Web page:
Confession: I'm kind of a simpleton when it comes to plumbing. Only in
recent years has it occurred to me to ask questions like, where does toilet
water go when I flush? And how is it suddenly replaced with clean water? And
sinks, and washing machines, and showers for that matter- what happens to all
my own waste water?
Is it magic?
Since that first realization of my ignorance regarding all things waste water, I've tried my best to learn a little more about plumbing. At times, it can be hard to remember how wasteful flush toilets
and long showers are.
Enter off-grid water recycling systems! Designing a Tumbleweed that doesn't require regular hook-ups is a great opportunity
to get to know your personal water usage. Here's a bit about how you can use greywater to minimize waste and take advantage of a great resource.
What is greywater?
Greywater refers to waste water that is relatively harmless
and can thus be reused for a variety of purposes. It gets the name "grey" for being somewhere between fresh water and sewage water.
Usually, the term encompasses
dishwater, laundry water and shower water. However, it is important that you
don't put ANYTHING remotely toxic in your sink, shower or laundry machine if
you're planning on reusing the water. It's pretty easy to avoid-just make sure
you're using biodegradable soaps, laundry detergents, etc.
I got some great biodegradable soaps for Christmas, and am excited to eventually
set up my own grey water irrigation system!
How is it reused?
Greywater is typically used for irrigation- most people
direct their grey water into gardens or mulch pits. Grey water can also be
recycled inside. Water from showers and dishes can be used in toilets, house
plants, and greenhouses.
Greywater reuse in a garden (Source)
You can get pretty creative- there's no one way to use greywater!
Remember, of course that greywater is never safe to drink. Filtration processes can render it safe to use for toilet water and washing water.
What's the difference
between greywater and blackwater?
Blackwater contains human waste, and cannot safely be used- generally, this refers to the water flushed in toilets. It contains pathogens that must decompose before they can be safely released into the environment. One way to avoid dealing with blackwater? Composting toilets!
Do you have a unique way of reusing greywater? Tell us about it!
This spring, Hampshire College Professor Gabriel Arboleda
will be teaching an unusual class: Reinventing the Toilet. Addressing the fact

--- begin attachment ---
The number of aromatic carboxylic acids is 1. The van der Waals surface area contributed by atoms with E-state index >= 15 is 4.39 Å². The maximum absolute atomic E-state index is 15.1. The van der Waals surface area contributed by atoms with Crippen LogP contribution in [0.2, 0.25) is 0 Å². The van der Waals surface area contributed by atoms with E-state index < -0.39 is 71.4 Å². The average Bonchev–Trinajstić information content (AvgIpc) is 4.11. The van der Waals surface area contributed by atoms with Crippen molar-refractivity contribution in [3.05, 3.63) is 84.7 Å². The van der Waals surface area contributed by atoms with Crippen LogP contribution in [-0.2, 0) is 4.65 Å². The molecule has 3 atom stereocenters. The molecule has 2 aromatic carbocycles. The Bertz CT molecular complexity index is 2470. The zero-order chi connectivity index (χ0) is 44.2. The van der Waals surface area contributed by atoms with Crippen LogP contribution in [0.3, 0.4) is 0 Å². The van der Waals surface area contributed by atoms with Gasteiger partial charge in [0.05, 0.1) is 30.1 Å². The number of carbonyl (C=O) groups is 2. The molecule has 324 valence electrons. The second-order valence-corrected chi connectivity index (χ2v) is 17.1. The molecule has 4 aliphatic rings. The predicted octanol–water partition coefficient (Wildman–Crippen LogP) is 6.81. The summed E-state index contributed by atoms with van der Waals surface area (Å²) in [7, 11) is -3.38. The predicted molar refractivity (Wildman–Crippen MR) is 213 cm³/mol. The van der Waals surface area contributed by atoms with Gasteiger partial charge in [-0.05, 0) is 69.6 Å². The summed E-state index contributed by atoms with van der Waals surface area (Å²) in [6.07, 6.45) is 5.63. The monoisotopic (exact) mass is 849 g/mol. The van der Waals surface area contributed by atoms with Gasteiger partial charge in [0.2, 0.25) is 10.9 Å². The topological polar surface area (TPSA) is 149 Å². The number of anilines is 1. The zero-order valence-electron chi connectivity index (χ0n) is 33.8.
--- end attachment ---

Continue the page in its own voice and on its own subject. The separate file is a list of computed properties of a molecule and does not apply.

that a single flush toilet can contaminate thousands of gallons in just one
year of operation, he and his students will attempt to build alternative
workable toilet models.
An important class? I think so. Many Tiny House folks would
agree, having found that the mobile lifestyle necessitates flexibility when it
comes to things like electricity and plumbing. Of course, there's an easy
solution already at play, and it's something we don't think twice about doing
with cows: composting.
I recently tried my first official composting toilet, and loved it. Our friends Pepper and Dylan from Bungalow to Go built this awesome composting outhouse on their property in Healdsburg, and were kind enough to let me, ahem, try it out.
Who knew an outhouse could be so beautiful?
In addition to the requisite crescent cut out, the outhouse has a light, a nice big bucket of a cedar chips, and a magazine rack!
A pleasure to use
Plenty of open-minded people like Pepper and Dylan are pushing the envelope with practical, conscientious ways to dispose of waste: while we wait for Arboleda and his crew to envision the next big alternative, we can manage pretty comfortably. While making a separate outhouse is a viable option, the bucket and cedar chips method can easily be applied in any tiny house.
In addition to the composting toilet, there's
the incinerating toilet. Incinerating toilets are a bit more high-tech than a
bucket and some cedar chips (though there are plenty of more advanced
composting toilets available). Essentially, they incinerate your waste,
converting it to a clean, non-polluting ash. An incinerating toilet can be
powered a regular outlet, by gas, propane, or of course, solar panels. However,
it uses more electricity than a composting toilet, and doesn't
provide rich and useful fertilizer!
No matter your preferred commode, there's a reason colleges
like Hampshire are highlighting the urgency of reinventing something most of us
take for granted. We are far too distanced the effects from our own, for lack
of a better word, crap. With the help of sophisticated indoor plumbing, most
people never had to accept that what comes out of their body actually goes somewhere.
We want to live responsibly but we also want to live in a sanitary and safe. When choosing how to outfit our houses, we can think outside
the porcelain box and attempt to do both.